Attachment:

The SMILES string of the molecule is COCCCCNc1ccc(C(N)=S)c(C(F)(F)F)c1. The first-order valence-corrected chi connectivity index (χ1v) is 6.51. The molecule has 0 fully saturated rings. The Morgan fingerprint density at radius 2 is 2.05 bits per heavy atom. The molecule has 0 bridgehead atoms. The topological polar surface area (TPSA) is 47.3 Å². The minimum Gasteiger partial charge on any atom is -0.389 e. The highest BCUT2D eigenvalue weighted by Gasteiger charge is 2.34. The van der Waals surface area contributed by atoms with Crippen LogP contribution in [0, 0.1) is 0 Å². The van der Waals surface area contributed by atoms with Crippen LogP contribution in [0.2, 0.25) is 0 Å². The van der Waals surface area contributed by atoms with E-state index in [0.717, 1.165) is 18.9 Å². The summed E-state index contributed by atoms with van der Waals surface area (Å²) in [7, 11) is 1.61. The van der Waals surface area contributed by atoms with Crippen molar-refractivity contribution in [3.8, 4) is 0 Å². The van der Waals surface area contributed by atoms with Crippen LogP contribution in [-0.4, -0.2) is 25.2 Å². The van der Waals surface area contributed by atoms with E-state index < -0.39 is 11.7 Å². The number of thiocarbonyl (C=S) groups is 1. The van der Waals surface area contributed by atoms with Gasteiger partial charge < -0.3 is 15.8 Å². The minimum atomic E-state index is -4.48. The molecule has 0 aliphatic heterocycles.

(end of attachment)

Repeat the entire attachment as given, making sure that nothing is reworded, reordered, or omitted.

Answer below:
The SMILES string of the molecule is COCCCCNc1ccc(C(N)=S)c(C(F)(F)F)c1. The first-order valence-corrected chi connectivity index (χ1v) is 6.51. The molecule has 0 fully saturated rings. The Morgan fingerprint density at radius 2 is 2.05 bits per heavy atom. The molecule has 0 bridgehead atoms. The topological polar surface area (TPSA) is 47.3 Å². The minimum Gasteiger partial charge on any atom is -0.389 e. The highest BCUT2D eigenvalue weighted by Gasteiger charge is 2.34. The van der Waals surface area contributed by atoms with Crippen LogP contribution in [0, 0.1) is 0 Å². The van der Waals surface area contributed by atoms with Crippen LogP contribution in [0.2, 0.25) is 0 Å². The van der Waals surface area contributed by atoms with E-state index in [0.717, 1.165) is 18.9 Å². The summed E-state index contributed by atoms with van der Waals surface area (Å²) in [7, 11) is 1.61. The van der Waals surface area contributed by atoms with Crippen molar-refractivity contribution in [3.8, 4) is 0 Å². The van der Waals surface area contributed by atoms with Crippen LogP contribution in [-0.4, -0.2) is 25.2 Å². The van der Waals surface area contributed by atoms with E-state index < -0.39 is 11.7 Å². The number of thiocarbonyl (C=S) groups is 1. The van der Waals surface area contributed by atoms with Gasteiger partial charge < -0.3 is 15.8 Å². The minimum atomic E-state index is -4.48. The molecule has 0 aliphatic heterocycles.